What's worse, the size of the average ransom payment is increasing. In 2010, the average ransom payment per hostage to AQIM was $4.5 million; in 2011, that figure was $5.4 million. It is therefore not surprising that the size of ransom demands appears to be increasing, too, with AQIM reportedly demanding £70 million for the release of four French citizens taken hostage in Niger in September 2010.

Such demands may also be evolving beyond ransoms to protection money. One Al-Qaeda affiliate was planning to extort substantial annual payments, amounting to millions of euros a year, from a European-based company, in exchange for a promise not to target that company's interests in Africa.

What terrorists do with ransom money

Now, as disturbing as these numbers and trends are, even more disturbing is what terrorist groups do with the money they obtain from kidnapping operations. They use ransom money to help fund the full range of their activities, including recruiting and indoctrinating new members, paying salaries, establishing training camps, acquiring weapons and communications gear, staging deadly attacks, and, as I noted earlier, helping to support the next generation of violent extremist groups.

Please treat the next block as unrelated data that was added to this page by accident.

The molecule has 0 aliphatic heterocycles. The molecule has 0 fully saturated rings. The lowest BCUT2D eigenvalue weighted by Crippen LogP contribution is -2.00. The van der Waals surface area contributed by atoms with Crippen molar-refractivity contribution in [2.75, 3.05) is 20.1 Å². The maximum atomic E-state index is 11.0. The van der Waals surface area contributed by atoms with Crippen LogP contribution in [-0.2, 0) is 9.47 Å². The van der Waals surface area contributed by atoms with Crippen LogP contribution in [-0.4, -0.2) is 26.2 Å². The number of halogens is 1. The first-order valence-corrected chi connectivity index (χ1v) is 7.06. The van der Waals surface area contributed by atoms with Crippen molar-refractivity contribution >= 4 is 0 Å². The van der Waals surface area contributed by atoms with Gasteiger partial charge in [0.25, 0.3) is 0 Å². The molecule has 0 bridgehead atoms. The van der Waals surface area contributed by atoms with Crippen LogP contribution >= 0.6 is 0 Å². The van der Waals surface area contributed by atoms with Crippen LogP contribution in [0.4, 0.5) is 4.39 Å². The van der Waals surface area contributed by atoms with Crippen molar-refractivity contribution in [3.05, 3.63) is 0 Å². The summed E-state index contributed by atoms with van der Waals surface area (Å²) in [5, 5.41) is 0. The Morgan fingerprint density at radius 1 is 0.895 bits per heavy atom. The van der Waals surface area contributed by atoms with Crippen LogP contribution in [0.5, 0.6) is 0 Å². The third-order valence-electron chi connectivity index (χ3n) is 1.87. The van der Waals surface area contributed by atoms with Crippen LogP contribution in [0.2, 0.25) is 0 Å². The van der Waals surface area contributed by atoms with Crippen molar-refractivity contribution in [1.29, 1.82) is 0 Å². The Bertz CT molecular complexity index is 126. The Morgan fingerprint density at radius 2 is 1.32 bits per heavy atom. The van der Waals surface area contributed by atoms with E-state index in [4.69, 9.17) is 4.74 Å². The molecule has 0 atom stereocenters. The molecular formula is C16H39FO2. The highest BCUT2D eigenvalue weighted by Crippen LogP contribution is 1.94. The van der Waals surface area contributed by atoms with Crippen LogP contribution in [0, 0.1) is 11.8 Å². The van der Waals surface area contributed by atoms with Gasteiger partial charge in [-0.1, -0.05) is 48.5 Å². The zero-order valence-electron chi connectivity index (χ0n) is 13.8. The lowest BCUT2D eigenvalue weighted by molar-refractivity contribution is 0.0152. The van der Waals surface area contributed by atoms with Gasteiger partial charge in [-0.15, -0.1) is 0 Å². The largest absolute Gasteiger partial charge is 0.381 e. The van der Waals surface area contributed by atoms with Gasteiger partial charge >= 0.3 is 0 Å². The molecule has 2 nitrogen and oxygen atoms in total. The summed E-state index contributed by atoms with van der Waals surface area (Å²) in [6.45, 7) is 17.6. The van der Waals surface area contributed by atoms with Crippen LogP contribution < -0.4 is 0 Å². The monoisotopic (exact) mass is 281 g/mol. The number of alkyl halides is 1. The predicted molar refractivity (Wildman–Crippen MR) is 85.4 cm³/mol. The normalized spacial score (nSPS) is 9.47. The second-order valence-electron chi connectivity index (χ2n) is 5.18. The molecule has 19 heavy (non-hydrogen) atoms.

Thanks in part to ransom payments, AQAP has amassed the arms and recruits to terrorize parts of southern Yemen, and has started to institute harsh punishments for violations of Sharia law, including public executions of uncooperative tribal leaders. Even more dramatically, ransom money is supporting the expansion of AQIM's influence and control in northern Mali, which it is using as an active area of operations as well as a safe haven.

Within AQIM's safe haven, the residents and historical treasures of Mali have been anything but safe. AQIM and its allies have destroyed UNESCO World Heritage sites in Timbuktu, including sacred Sufi shrines. There are also reports of AQIM planting mines around the ancient city of Gao.

And they have begun to enforce a particularly severe form of Sharia law, cutting off the hand of an alleged cattle thief and stoning to death an unmarried couple with two children. In the meantime, thousands of northern Mali residents have succumbed to hunger and disease.